Republicans mull holding former Federal Bureau of Investigation lawyer Lisa Page in contempt

Former FBI lawyer Lisa Page subpoenaed by House panel for private interview

Former FBI lawyer Lisa Page subpoenaed by House panel for private interview More

President Donald Trump tweeted Wednesday "wow, but is anybody really surprised" former Federal Bureau of Investigation lawyer Lisa Page defied a subpoena to interview privately before two House committees investigating alleged bias in the Justice Department.

Strzok is expected to testify at a two public House hearings on Thursday, but some reports suggest that Page could be a no-show at her planned closed-door deposition on Wednesday.

But her lawyer said Page will testify at some point.

'Congressional subpoenas for testimony are not optional, ' he said. It was then that he heard the news that she may defy the subpoena and refuse to testify and condemned it as a "total disgrace".

"If she wants to come plead the Fifth, that's her choice".

Page was schedule to testify before Congress Wednesday. It's mandatory. She needs to comply'.

Page's attorney, Amy Jeffress, said late Tuesday she would not appear for the interview, scheduled for Wednesday, despite the subpoena.

Democrats did not say what Strzok's responses to any of the questions were, but they did call for the full transcript of the meeting to be released by Republicans.

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Strzok previously served as the chief of the FBI's counterespionage section and played a role in the early days of special counsel Robert MuellerRobert Swan MuellerSasse: US should applaud choice of Mueller to lead Russian Federation probe MORE's investigation into Russia's role in the 2016 election and whether the Trump campaign colluded with Moscow. He will return to Capitol Hill for the hearing on Thursday, the first time he will speak publicly about the messages.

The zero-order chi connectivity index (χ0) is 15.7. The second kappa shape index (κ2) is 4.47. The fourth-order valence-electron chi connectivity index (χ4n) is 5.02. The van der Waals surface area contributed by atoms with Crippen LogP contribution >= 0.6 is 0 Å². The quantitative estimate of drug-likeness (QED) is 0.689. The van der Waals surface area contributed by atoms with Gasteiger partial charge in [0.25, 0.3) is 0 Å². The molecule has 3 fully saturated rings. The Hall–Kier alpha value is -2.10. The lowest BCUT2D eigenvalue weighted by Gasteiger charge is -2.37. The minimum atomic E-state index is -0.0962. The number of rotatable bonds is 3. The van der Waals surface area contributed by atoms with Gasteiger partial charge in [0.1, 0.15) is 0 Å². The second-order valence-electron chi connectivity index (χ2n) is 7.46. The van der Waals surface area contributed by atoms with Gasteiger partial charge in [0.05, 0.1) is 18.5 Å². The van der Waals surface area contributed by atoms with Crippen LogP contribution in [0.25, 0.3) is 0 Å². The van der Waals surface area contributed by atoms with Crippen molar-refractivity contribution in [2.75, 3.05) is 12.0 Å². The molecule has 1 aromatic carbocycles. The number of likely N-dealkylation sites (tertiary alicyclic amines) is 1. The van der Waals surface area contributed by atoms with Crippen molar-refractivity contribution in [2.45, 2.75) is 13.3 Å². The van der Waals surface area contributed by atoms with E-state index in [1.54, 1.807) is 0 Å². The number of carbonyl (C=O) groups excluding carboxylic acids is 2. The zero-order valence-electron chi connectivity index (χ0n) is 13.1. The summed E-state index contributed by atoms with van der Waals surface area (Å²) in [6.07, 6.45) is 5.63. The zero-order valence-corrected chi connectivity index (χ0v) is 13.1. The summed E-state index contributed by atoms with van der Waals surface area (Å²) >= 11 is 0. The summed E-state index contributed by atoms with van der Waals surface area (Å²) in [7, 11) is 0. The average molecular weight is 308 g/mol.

Rep. Mark Meadows, R-N.C., a member of the Oversight Committee, said Page's action was "indefensible".

Mueller, a registered Republican who was appointed by Republican deputy attorney general Rob Rosenstein to investigate. The report did not find that the conclusions in the Clinton investigation were tainted by political bias.

In one message on August 8, 2016, Strzok reassured Page that she needn't worry about Trump winning the White House.

Strzok was removed from Mueller's team when the texts were discovered previous year.

"[Trump's] not ever going to become president, right? Right?!" Page wrote to Strzok.

Aiming to discredit the probe, Trump and supporters in Congress have charged that Mueller's team is stacked with Democrats and that the Federal Bureau of Investigation has been opposed to him.

The committees have focused much of their ire on Strzok, who was interviewed privately by lawmakers on the two committees for 11 hours June 27.

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